Post by poetinahat on Jan 17, 2018 19:54:17 GMT -5
So, the question is whether the overblown accusations are part of the #metoo movement, or whether they are the result of others hijacking and perverting the movement, extending it beyond its purpose, and bringing it into disrepute.
I wasn't of the view that #metoo was a conversation itself; I thought it was a movement that prompted a conversation that needed to happen.
And yeah, people hijack movements all the time (eta -- or zealous members of the movement act beyond their remit, claiming the end justifies the means): people riot in the name of #resist, Antifa or BLM, and then others point to those examples in an attempt to discredit the whole movement. IMO, if you're going to take the high road and claim it, you can't kick rocks onto those below.
But (again, IMO) that's just semantics, and arguing semantics isn't the main point. So I'll step back from it.
Last Edit: Jan 17, 2018 20:00:52 GMT -5 by poetinahat
Well, that's not what I said and certainly not what I meant. Anyone should be able to speak openly about an assault they suffered through, without shame. But when we talk about this in general terms, we should be careful to make sure were speaking about the people who commit such crimes and not lumping all men into the same category. When men as a whole feel threatened, they tune out.
What I quoted, you said. I’m glad that it didn’t mean what it looked like to me.
But all I’ve seen of #metoo is people speaking out about what happened to them, personally. I haven’t seen any “all men” accusations, and if some are appropriating the movement to victimise innocent people, that’s hardly the movement’s fault.
Last Edit: Jan 17, 2018 16:28:17 GMT -5 by poetinahat
I agree that we should have a change, but I don't think the current #metoo movement is helping. Too many men feel as if they're under attack, and when that happens people tend to block out the overall message.
So, women should keep quiet about having been assaulted, because men who weren't involved don't want to hear it?
And it's women's responsibility to speak out less, to make sure the message isn't blocked out?
That line of reasoning sounds familiar, and not in a good way at all. I really hope that's not what you meant.
Post by poetinahat on Dec 21, 2017 22:36:21 GMT -5
Is this whole argument based on anecdotal evidence?
If so, why does one side have to be right and the other wrong?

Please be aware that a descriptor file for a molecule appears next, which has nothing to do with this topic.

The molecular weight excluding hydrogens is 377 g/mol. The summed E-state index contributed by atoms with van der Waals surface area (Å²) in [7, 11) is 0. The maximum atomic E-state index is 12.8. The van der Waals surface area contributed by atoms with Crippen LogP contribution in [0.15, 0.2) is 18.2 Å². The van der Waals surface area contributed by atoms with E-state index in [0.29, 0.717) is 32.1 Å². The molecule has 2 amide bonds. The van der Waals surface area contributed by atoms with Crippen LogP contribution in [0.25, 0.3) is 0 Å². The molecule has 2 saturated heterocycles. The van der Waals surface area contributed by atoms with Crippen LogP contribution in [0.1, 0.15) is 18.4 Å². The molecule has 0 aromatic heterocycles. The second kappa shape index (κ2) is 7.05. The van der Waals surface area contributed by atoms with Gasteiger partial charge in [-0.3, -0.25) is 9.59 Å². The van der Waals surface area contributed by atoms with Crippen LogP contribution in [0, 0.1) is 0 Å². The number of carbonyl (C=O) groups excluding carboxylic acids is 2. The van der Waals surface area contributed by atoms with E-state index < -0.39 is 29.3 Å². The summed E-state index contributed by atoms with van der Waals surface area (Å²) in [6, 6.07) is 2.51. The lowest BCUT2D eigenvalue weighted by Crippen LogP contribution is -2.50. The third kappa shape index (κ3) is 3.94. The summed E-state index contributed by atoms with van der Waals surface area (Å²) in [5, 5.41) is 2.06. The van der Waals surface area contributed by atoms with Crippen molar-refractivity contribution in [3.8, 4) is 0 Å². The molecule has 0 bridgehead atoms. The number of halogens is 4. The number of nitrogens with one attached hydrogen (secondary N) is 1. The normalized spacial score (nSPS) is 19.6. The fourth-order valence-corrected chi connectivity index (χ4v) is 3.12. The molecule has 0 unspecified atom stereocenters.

Not only do different people respond to (or have different success with) different approaches, but the same person may not even respond the same way all the time. Hell, they may not even *want* the same thing every time; in fact, I'd say that the most auspicious beginnings I've had (whether torrid flings or happily-ever-after relationships) happened when I wasn't even looking. As efficient as it would be to have a success formula, how boring life would be if it were that simple.
What's more, the traits that attract one on the first meeting might not even be the same ones that keep the interest in months and years to come.
I don't believe there's one answer, and I'm happy for it to be that way. But it's fun to discuss.
Post by poetinahat on Dec 19, 2017 19:07:01 GMT -5
Yeah, I'm not really sure why it's so hard to differentiate when something is appropriate and when it's not. It may be hard to legislate, and it surely varies with actor, recipient, and situation, but goddamn.
I guess there's the rub (or there it isn't). Do you do what's right, what's good, what's legal, or what you can get away with? And not everyone makes the same choice there.
The idea that the race was close enough for write-ins to be significant is itself telling. The Republican losing in Alabama, then blaming write-in votes, would be like 'Bama losing to, say, Georgia Tech* and blaming it on officiating. It should never come down to that. There's no one to blame but themselves.
Speaking of which, I wonder how many of those write-in votes were for Nick Saban.
*: Those of you who speak Southern football, feel free to substitute a suitable team if this isn't apt.
So yeah, some of this stuff is pure mud-slinging by Trump and company. And yet, there's been some funny business in the bureau and I have a hunch that it's all going to lead back to Comey.
You reminded me of this 'FBI is Trumpland' article from what seems like ages ago: Was Comey pro-Hillary at the head of a Trump-aligned FBI? If so, were these two in the minority? (Yes, I know, it's a Guardian article, so it's surely left-leaning.) And what of Trump's subsequent comments regarding Putin's word vs. American intelligence agencies?
If Comey was really so pro-Hillary, why did he resurrect the email issue a week before the election? Is he that excruciatingly, paradoxically honorable, or does he just have apocalyptically poor timing?
Wasn't there a time recently when things could be made sense of?
Post by poetinahat on Dec 12, 2017 19:51:28 GMT -5
That's about where I am - I don't think he's crazy, but (like Trump) he likes keeping people off-balance. And North Korea being bellicose has been a sore point for a long time, but now it's festering.
As far as the "experts" at State, I'm not sure who's more expert; sometimes even experts don't know the answers, because there isn't necessarily a definitive answer - so air-quoting their credentials doesn't seem apt. I'm not sure that we've had an influx of expertise with this administration, and I reckon KJU might have figured that. Just like every other world leader, he's going to conduct himself differently with Trump than he did with Obama, who was different from Bush, and so on.
Probably the biggest reason for the (not unwavering) faith I have that it will be okay? The people around these two: the advisers and military leaders around Trump, and China at KJU's shoulder. But I'm certainly no expert, air-quotes or not.